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Picture of Innovations and Entrepreneurs in Socialist and Post-Socialist Societies

Innovations and Entrepreneurs in Socialist and Post-Socialist Societies

Author(s): Jouko Nikula, Ivan Tchalakov

Book Description

This volume is composed of interviews with entrepreneurs from Bulgaria, Estonia, Macedonia, Latvia, Lithuania, and Russian Karelia, and reveals both unique patterns and striking similarities in entrepreneurial activities during the administrative economy of socialism and the period of post-socialism. The book challenges simultaneously the common way of conceptualizing entrepreneurship, the commonly held belief that there were no entrepreneurs under socialism, and the commonly held idea of post-socialism as an antidote to socialist order. The stories of start-up entrepreneurs of the post-socialist transition also challenge some of the key neo-liberal principles. The book is theoretically inspired by the recent studies of economic historians, critical reading of the classical ideas of Joseph Schumpeter on innovations in non-market economies, and the original model of the communist ‘Sacred and Profane’, developed by Markku Kivinen.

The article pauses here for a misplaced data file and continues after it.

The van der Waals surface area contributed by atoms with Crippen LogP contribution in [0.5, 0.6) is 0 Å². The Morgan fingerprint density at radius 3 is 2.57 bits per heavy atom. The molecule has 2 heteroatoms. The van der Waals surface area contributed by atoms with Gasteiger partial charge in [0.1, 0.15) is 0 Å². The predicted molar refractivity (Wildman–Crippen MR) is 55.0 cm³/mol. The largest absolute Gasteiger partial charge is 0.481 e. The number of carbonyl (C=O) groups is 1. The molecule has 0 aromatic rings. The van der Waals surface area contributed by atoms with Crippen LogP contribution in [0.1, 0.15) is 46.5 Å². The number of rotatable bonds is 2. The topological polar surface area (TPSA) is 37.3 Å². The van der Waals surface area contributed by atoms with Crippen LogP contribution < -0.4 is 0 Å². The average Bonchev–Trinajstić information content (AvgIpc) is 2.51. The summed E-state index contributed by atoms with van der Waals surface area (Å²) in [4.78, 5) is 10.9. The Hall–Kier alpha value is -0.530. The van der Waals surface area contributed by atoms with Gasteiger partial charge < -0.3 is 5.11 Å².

ISBN-13: 978-1-4438-4237-2
ISBN-10: 1-4438-4237-0
Date of Publication: 01/01/2013
Pages / Size: 415 / A5
Price: £54.99


Jouko Nikula (born 1954) is Senior Researcher at the Centre for Russian and Eastern European Studies at the University of Helsinki. He received both his MA (1982) and PhD (1996) in Sociology at the University of Tampere. He has extensively studied the transformation of class structure and the development of the middle classes in post-socialist societies, especially the formation of the class of private entrepreneurs.

Ivan Tchalakov (born 1960) is Associate Professor in the Department of Institutional and Applied Sociology at the University of Plovdiv, and in the Institute of Studying Societies and Knowledge at the Bulgarian Academy of Sciences. He received his MA in Sociology at the University of Sofia (1984) and PhD at the Institute of Sociology, Bulgarian Academy of Sciences (1988). Between 1999 and 2003, he was elected as President of the Bulgarian Sociological Association. His research interests are in the field of science and technology studies, focusing on the transformation of innovation systems in post-socialist countries, and science and technology development in South-Eastern Europe after the Second World War.